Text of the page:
As a Michigan DUI lawyer, I know that a DUI can just “happen.” In the real world, nobody plans to go out and get arrested for a drunk driving offense. Yet the chances are pretty good that if you’re reading this, either you or someone you care about is facing a drinking and driving charge, and probably wondering about the whole DUI process. An important role I play is to act as a kind of diplomat between the client and the court, and help each come to understand the other. That’s not just a bunch of mumbo-jumbo, hot air from a DUI lawyer, either. To the court system, with its inherent alcohol bias, each DUI offender looks a lot like every other DUI offender, and comes into that system as an already-quantified risk. To at least most people facing a DUI charge, the system seems to overlook them as individuals who merely got caught up in an instance of poor judgment, and seems unfairly poised to presume that their drinking is a problem.
A big part of what I do is to “translate” to each side what the other is saying. Thus, to the client, I have to make clear that everyone, from the police to the prosecutor to the Judge (and even MADD which has significant influence over public awareness and opinion), sees drunk driving as a serious crime, and DUI drivers themselves as risky and scary. On the flip side, however, I have to make those prosecutors and Judges understand that my client is NOT simply a member at large of the DUI herd, nor the risky or scary drinking driver they fear. For all the stuff lawyers write about “the law” and all the confusing legal analysis out there, none of it is of any use whatsoever when a DUI charge is based upon solid evidence. You can read (or write) pages about the traffic stop and field sobriety tests, and all the things that could be wrong with a DUI case, but if there isn’t enough wrong with yours to get it thrown out of court, then absolutely none of that will help you make things better. What really does matter is how skillfully your lawyer differentiates you from everybody else to both the prosecutor and the Judge during plea negotiations and sentencing.
I often say that success in a DUI case is best judged by what does NOT happen to you. Once a person gets arrested, he or she begins to realize that this whole DUI thing is a really big deal. Often enough, a person will contact me (or any DUI lawyer, for that matter) and explain how he or she cannot have or does not want a DUI on his or her record. The legal system is not set up for someone to tell the court what he or she wants. It doesn’t work that way. I don’t like paying taxes, but I can’t just skip paying and tell the IRS that I need that money for something else. Since I can’t get out of paying taxes, I have a great CPA who makes sure I get every break available. The same thing holds true in a DUI case. The difference, though, is that your lawyer should first look to see if there is a way out of the case, and if there isn’t, then look to make sure that you get the best outcome possible, meaning as few consequences as possible. That will always involve making sure the court understands your DUI as an out-of-character incident that does not represent who you are as a person. In other words, that as regrettable as it may be, your DUI just “happened.”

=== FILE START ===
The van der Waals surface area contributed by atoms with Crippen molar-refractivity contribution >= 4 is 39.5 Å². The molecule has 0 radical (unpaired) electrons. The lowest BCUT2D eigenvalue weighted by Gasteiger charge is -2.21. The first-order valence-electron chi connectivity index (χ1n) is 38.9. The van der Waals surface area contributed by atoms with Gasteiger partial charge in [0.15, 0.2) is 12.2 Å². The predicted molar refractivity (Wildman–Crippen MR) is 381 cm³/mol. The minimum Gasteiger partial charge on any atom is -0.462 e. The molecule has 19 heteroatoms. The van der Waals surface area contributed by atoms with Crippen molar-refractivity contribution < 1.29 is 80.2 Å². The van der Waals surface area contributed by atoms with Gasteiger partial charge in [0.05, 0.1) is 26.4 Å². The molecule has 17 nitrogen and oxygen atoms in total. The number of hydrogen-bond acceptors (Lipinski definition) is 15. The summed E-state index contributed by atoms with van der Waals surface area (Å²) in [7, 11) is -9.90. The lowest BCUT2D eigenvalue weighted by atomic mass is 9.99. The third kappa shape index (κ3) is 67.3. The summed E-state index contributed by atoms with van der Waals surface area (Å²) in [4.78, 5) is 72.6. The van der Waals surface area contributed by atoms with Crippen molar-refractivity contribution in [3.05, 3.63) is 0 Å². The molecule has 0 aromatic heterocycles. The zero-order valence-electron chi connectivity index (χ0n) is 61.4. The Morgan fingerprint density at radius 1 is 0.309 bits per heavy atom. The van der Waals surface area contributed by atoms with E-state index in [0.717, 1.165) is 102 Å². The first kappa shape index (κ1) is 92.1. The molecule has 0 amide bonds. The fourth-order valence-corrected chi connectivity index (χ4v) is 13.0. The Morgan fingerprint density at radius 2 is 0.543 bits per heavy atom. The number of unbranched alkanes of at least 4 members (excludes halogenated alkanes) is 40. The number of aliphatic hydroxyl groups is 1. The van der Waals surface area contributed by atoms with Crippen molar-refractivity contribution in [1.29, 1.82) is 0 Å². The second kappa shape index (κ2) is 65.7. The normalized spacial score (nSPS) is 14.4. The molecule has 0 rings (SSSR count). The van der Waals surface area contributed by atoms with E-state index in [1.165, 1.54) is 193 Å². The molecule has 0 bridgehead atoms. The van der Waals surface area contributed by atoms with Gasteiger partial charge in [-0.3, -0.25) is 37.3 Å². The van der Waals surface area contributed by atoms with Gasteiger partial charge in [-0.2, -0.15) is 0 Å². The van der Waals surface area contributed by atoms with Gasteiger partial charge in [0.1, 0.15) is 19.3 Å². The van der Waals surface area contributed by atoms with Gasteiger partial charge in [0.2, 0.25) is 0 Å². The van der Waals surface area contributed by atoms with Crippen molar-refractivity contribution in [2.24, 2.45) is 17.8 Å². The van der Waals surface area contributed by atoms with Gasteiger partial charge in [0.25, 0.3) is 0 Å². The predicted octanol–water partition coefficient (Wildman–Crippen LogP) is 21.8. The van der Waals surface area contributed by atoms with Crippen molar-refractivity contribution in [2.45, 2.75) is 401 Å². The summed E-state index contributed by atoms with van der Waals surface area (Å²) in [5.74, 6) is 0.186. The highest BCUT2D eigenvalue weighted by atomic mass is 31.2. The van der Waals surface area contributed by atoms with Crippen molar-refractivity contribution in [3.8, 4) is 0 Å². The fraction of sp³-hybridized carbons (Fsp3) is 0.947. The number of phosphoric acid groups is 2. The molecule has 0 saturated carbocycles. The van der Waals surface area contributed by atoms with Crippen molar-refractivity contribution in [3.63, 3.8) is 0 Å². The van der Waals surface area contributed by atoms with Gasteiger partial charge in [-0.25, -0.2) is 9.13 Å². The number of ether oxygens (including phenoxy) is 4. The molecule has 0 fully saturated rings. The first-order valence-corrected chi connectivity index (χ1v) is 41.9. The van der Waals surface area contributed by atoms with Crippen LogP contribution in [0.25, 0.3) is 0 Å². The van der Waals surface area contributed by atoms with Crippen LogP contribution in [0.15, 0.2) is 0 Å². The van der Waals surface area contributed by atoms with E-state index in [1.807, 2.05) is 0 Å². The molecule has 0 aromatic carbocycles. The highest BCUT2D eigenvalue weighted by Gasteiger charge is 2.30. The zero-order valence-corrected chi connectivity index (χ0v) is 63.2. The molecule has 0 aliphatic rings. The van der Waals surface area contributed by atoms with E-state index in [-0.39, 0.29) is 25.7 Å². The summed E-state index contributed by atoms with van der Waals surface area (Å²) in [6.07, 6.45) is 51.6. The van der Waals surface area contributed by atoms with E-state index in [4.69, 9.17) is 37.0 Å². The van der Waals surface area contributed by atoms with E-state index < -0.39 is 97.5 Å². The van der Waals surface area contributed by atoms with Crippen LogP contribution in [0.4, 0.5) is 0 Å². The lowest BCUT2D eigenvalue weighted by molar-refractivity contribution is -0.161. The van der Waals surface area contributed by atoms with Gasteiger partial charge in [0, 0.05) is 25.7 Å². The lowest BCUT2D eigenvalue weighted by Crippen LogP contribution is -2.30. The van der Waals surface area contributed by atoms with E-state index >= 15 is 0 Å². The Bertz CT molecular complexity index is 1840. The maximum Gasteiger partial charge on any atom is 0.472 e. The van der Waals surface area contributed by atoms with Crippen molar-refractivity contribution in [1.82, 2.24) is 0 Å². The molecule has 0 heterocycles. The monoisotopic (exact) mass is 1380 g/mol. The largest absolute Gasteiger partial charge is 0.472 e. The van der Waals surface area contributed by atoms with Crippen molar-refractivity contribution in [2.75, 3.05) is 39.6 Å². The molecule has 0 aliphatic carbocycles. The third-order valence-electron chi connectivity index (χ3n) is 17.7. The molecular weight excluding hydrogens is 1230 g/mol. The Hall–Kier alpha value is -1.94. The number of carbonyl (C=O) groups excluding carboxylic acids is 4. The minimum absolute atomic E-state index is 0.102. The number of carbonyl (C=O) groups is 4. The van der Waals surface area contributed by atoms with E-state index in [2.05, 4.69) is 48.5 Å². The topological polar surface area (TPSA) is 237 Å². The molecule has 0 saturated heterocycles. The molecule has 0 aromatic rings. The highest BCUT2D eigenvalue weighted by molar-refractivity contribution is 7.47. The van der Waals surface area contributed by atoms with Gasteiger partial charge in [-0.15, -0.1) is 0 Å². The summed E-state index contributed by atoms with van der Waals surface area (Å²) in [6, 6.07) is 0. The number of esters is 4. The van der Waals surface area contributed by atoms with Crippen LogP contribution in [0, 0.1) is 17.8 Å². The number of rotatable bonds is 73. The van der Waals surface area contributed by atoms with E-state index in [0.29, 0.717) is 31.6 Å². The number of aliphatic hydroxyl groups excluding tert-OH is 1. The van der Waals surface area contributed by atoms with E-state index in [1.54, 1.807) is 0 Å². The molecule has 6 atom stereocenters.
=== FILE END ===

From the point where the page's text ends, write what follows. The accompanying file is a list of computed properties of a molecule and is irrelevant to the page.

Most readers will agree with my assessment thus far. I can’t imagine anyone saying that he or she went out and intended to drive drunk. However, I often caution against those lawyers who sell their services by telling people what they want to hear. As much as everyone will jump to concur with the idea their DUI just “happened,” and to tie in with what I said about my role as a kind of diplomat who “translates” each side to the other, I have to make the client understand that in the criminal court, as well as in the court of public opinion, there is another perspective about which we must always be aware, and that point of view sees a DUI as a lot more than just a mere instance of poor judgment. As much as I’ve had thousands of clients explain themselves to me, I’ve been in court for all of their cases, and sat through thousands more, and have heard, a million times over, Judges remark about the lack of good plans someone had made before getting arrested for drunk driving. Think about it; a group of people go out to celebrate at a bar, or the beer starts showing up at a softball game, and then everyone agrees to meet up later at a bar. How reasonable is it to believe the person was planning to never get a buzz and otherwise drive home stone cold sober? Whenever there is an activity that involves drinking, there is a substantial risk of consuming too much. They’re called “intoxicating liquors” for a reason. How many people leave a bar at or near closing time completely sober? When a person goes out drinking, it’s not that much of a stretch that he or she may have too much, and all it takes is a little bit to be “too much.”